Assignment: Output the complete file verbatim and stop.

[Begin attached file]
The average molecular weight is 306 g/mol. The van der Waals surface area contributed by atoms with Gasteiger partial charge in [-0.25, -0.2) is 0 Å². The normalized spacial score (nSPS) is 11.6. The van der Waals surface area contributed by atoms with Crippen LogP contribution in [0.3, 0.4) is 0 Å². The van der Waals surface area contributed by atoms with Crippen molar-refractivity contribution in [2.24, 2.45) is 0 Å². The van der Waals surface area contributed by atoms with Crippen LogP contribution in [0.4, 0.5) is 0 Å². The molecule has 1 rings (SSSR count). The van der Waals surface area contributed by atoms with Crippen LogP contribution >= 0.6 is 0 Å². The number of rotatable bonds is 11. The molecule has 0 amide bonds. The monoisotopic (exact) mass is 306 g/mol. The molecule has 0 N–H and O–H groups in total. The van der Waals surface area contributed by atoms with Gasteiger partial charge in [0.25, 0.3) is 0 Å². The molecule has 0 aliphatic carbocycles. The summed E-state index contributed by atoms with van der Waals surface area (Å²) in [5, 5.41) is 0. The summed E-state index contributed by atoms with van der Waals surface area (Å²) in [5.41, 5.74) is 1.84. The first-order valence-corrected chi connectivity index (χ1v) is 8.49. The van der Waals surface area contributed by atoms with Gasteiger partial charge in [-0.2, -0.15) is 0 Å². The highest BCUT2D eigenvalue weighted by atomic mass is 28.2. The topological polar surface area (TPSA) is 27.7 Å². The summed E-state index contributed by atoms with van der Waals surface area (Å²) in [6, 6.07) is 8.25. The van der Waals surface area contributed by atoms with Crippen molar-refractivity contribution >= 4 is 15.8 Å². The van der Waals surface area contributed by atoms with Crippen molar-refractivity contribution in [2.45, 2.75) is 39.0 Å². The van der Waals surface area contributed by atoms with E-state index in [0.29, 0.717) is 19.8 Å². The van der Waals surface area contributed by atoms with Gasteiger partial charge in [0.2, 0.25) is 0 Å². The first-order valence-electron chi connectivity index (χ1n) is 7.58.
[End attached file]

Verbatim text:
The average molecular weight is 306 g/mol. The van der Waals surface area contributed by atoms with Gasteiger partial charge in [-0.25, -0.2) is 0 Å². The normalized spacial score (nSPS) is 11.6. The van der Waals surface area contributed by atoms with Crippen LogP contribution in [0.3, 0.4) is 0 Å². The van der Waals surface area contributed by atoms with Crippen molar-refractivity contribution in [2.24, 2.45) is 0 Å². The van der Waals surface area contributed by atoms with Crippen LogP contribution in [0.4, 0.5) is 0 Å². The molecule has 1 rings (SSSR count). The van der Waals surface area contributed by atoms with Crippen LogP contribution >= 0.6 is 0 Å². The number of rotatable bonds is 11. The molecule has 0 amide bonds. The monoisotopic (exact) mass is 306 g/mol. The molecule has 0 N–H and O–H groups in total. The van der Waals surface area contributed by atoms with Gasteiger partial charge in [0.25, 0.3) is 0 Å². The molecule has 0 aliphatic carbocycles. The summed E-state index contributed by atoms with van der Waals surface area (Å²) in [5, 5.41) is 0. The summed E-state index contributed by atoms with van der Waals surface area (Å²) in [5.41, 5.74) is 1.84. The first-order valence-corrected chi connectivity index (χ1v) is 8.49. The van der Waals surface area contributed by atoms with Gasteiger partial charge in [-0.2, -0.15) is 0 Å². The highest BCUT2D eigenvalue weighted by atomic mass is 28.2. The topological polar surface area (TPSA) is 27.7 Å². The summed E-state index contributed by atoms with van der Waals surface area (Å²) in [6, 6.07) is 8.25. The van der Waals surface area contributed by atoms with Crippen molar-refractivity contribution >= 4 is 15.8 Å². The van der Waals surface area contributed by atoms with Crippen molar-refractivity contribution in [2.45, 2.75) is 39.0 Å². The van der Waals surface area contributed by atoms with E-state index in [0.29, 0.717) is 19.8 Å². The van der Waals surface area contributed by atoms with Gasteiger partial charge in [0.2, 0.25) is 0 Å². The first-order valence-electron chi connectivity index (χ1n) is 7.58.